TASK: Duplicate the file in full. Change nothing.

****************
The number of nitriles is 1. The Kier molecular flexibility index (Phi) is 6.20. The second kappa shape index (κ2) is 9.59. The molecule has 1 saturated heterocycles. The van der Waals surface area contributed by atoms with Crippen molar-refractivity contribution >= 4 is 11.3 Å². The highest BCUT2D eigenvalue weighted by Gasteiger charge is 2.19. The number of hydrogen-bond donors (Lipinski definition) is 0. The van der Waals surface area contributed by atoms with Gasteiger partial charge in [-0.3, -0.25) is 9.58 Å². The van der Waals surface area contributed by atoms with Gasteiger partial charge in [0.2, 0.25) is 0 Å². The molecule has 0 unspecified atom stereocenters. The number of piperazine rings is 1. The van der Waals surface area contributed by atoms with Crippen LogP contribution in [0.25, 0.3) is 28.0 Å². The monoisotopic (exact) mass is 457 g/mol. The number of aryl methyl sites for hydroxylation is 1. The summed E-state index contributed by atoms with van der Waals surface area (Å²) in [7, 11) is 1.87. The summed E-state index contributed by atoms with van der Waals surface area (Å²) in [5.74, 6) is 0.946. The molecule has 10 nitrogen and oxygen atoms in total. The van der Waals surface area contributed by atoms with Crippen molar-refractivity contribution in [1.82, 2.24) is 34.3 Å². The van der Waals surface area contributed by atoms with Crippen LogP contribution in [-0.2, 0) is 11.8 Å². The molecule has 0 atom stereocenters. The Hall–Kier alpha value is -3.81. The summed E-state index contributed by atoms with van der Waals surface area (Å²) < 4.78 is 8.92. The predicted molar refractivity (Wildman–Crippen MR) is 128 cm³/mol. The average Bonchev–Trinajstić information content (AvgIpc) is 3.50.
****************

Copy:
The number of nitriles is 1. The Kier molecular flexibility index (Phi) is 6.20. The second kappa shape index (κ2) is 9.59. The molecule has 1 saturated heterocycles. The van der Waals surface area contributed by atoms with Crippen molar-refractivity contribution >= 4 is 11.3 Å². The highest BCUT2D eigenvalue weighted by Gasteiger charge is 2.19. The number of hydrogen-bond donors (Lipinski definition) is 0. The van der Waals surface area contributed by atoms with Gasteiger partial charge in [-0.3, -0.25) is 9.58 Å². The van der Waals surface area contributed by atoms with Gasteiger partial charge in [0.2, 0.25) is 0 Å². The molecule has 0 unspecified atom stereocenters. The number of piperazine rings is 1. The van der Waals surface area contributed by atoms with Crippen LogP contribution in [0.25, 0.3) is 28.0 Å². The monoisotopic (exact) mass is 457 g/mol. The number of aryl methyl sites for hydroxylation is 1. The summed E-state index contributed by atoms with van der Waals surface area (Å²) in [7, 11) is 1.87. The summed E-state index contributed by atoms with van der Waals surface area (Å²) in [5.74, 6) is 0.946. The molecule has 10 nitrogen and oxygen atoms in total. The van der Waals surface area contributed by atoms with Crippen molar-refractivity contribution in [1.82, 2.24) is 34.3 Å². The van der Waals surface area contributed by atoms with Crippen LogP contribution in [-0.2, 0) is 11.8 Å². The molecule has 0 atom stereocenters. The Hall–Kier alpha value is -3.81. The summed E-state index contributed by atoms with van der Waals surface area (Å²) < 4.78 is 8.92. The predicted molar refractivity (Wildman–Crippen MR) is 128 cm³/mol. The average Bonchev–Trinajstić information content (AvgIpc) is 3.50.